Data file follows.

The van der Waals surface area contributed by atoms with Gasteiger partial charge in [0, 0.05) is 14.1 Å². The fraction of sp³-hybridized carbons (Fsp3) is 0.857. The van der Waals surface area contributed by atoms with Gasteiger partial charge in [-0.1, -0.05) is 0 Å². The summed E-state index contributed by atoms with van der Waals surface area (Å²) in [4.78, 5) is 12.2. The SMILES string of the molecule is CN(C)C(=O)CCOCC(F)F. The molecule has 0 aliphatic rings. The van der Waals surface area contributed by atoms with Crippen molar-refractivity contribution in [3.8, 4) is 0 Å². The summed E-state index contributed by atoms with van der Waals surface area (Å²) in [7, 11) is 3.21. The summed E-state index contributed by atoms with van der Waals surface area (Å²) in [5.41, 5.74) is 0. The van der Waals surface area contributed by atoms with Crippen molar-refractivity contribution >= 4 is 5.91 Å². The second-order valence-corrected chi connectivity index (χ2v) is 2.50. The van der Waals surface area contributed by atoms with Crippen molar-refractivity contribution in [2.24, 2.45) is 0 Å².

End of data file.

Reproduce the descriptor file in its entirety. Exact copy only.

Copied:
The van der Waals surface area contributed by atoms with Gasteiger partial charge in [0, 0.05) is 14.1 Å². The fraction of sp³-hybridized carbons (Fsp3) is 0.857. The van der Waals surface area contributed by atoms with Gasteiger partial charge in [-0.1, -0.05) is 0 Å². The summed E-state index contributed by atoms with van der Waals surface area (Å²) in [4.78, 5) is 12.2. The SMILES string of the molecule is CN(C)C(=O)CCOCC(F)F. The molecule has 0 aliphatic rings. The van der Waals surface area contributed by atoms with Crippen molar-refractivity contribution in [3.8, 4) is 0 Å². The summed E-state index contributed by atoms with van der Waals surface area (Å²) in [7, 11) is 3.21. The summed E-state index contributed by atoms with van der Waals surface area (Å²) in [5.41, 5.74) is 0. The van der Waals surface area contributed by atoms with Crippen molar-refractivity contribution >= 4 is 5.91 Å². The second-order valence-corrected chi connectivity index (χ2v) is 2.50. The van der Waals surface area contributed by atoms with Crippen molar-refractivity contribution in [2.24, 2.45) is 0 Å².